Hello Karen, everyone

 

That’s interesting! Describing bindings, annotations, decoration and provenance were all I was concerned with last year when I was enhancing the existing basic catalogue records for the incunabula in the Brotherton Library at the University of Leeds. Some of you may have read my small contribution in the recent Historic Libraries Forum Newsletter.

 

My route into the world of rare books has a little convoluted. I studied medieval languages / history, worked for the International Medieval Bibliography, and then for another academic information service, the British Education Index. So I have come to rare books as an information professional with an academic background in history.

 

I’d be interested to hear more about the modules run by Aberystwyth, and see that Katrina has mentioned them in her email.

 

Best wishes

 

Rhiannon

 

 

From: CIG E-Forum [mailto:[log in to unmask]] On Behalf Of Karen Pierce
Sent: 15 April 2015 10:18
To: [log in to unmask]
Subject: [CIG-E-FORUM] Routes into rare book cataloguing

 

Hi everyone,

 

I’ll introduce myself a bit more here.  First off I should put my hand up and admit I am not actually a full time rare book cataloguer – although I do get chance to catalogue rare books.

 

I’m a cataloguer at Cardiff University, and once a fortnight (once a week when I am less busy) I spend a day working on our rare books collection (as do my colleagues).  A few years ago we acquired a large collection of about 15,000 items from the Cardiff Public Library.  As most of us in the cataloguing department had little experience of working on rare books, and as the collection was far too large for us to complete alongside our regular work anyway, a full time rare books cataloguer was appointed – but the rest of us were given the opportunity to work on the collection too.

 

We had  a day’s training on rare books standards (several months before we actually started on the books)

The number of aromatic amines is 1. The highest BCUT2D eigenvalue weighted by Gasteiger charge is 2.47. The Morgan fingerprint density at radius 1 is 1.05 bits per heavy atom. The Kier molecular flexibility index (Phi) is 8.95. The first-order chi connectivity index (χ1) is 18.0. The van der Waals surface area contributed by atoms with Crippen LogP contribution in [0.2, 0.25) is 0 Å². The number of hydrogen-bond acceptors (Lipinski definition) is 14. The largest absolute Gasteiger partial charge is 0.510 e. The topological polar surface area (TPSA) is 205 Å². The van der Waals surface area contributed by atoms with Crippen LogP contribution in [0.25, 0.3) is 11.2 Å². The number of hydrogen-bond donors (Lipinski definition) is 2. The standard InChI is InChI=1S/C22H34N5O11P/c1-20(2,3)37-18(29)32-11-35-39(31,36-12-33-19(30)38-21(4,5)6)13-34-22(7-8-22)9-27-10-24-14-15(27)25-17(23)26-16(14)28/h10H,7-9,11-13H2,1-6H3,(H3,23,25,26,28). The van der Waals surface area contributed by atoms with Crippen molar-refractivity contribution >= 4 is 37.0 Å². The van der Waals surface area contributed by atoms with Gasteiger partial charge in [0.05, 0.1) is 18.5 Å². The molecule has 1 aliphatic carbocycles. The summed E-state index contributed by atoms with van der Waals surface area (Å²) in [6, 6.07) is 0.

Once the rare books cataloguer was appointed they were able to provide practical guidance notes, and help introduce us to actual cataloguing – which was quite different in some aspects to the ‘normal’ cataloguing we do.  This person then checked our records and highlighted errors etc.

 

So we have learned ‘on the job’ – and it is very helpful to have an ‘expert’ around to ask questions.   I find one of the problems I have is knowing how to describe things – such as bindings, or marginalia/provenance etc.  I think that comes with experience.

We have also found that only working on the books once a fortnight – does mean that it is easy to forget things (especially if one misses a few sessions), but having guidance notes helps.

 

As I have really enjoyed doing rare book cataloguing I have subsequently taken the two stand alone distance learning modules in Rare book librarianship that Aberystwyth University run – and I have found these very useful for giving me a lot more background knowledge.

 

Have other people fallen into rare book cataloguing by accident?

 

Karen

 

 

 

Dr Karen Pierce

Cataloguing Librarian

Cataloguing Department

University Library Service

Cardiff University

PO BOX 430

1st Floor

30-36 Newport Road

Cardiff

CF24 0DE

 

Tel: (029) 20875680

Email: [log in to unmask]

 

 

Dr Karen Pierce

Llyfrgellydd Catalogio

Adran Catalogio

Gwasanaeth Llyfrgell y Brifysgol

Prifysgol Cymru

PO BOX 430

Llawr 1af

30-36 Heol Casnewydd

Caerdydd

CF24 0DE

 

Ffn: (029) 20875680

E-bost: [log in to unmask]


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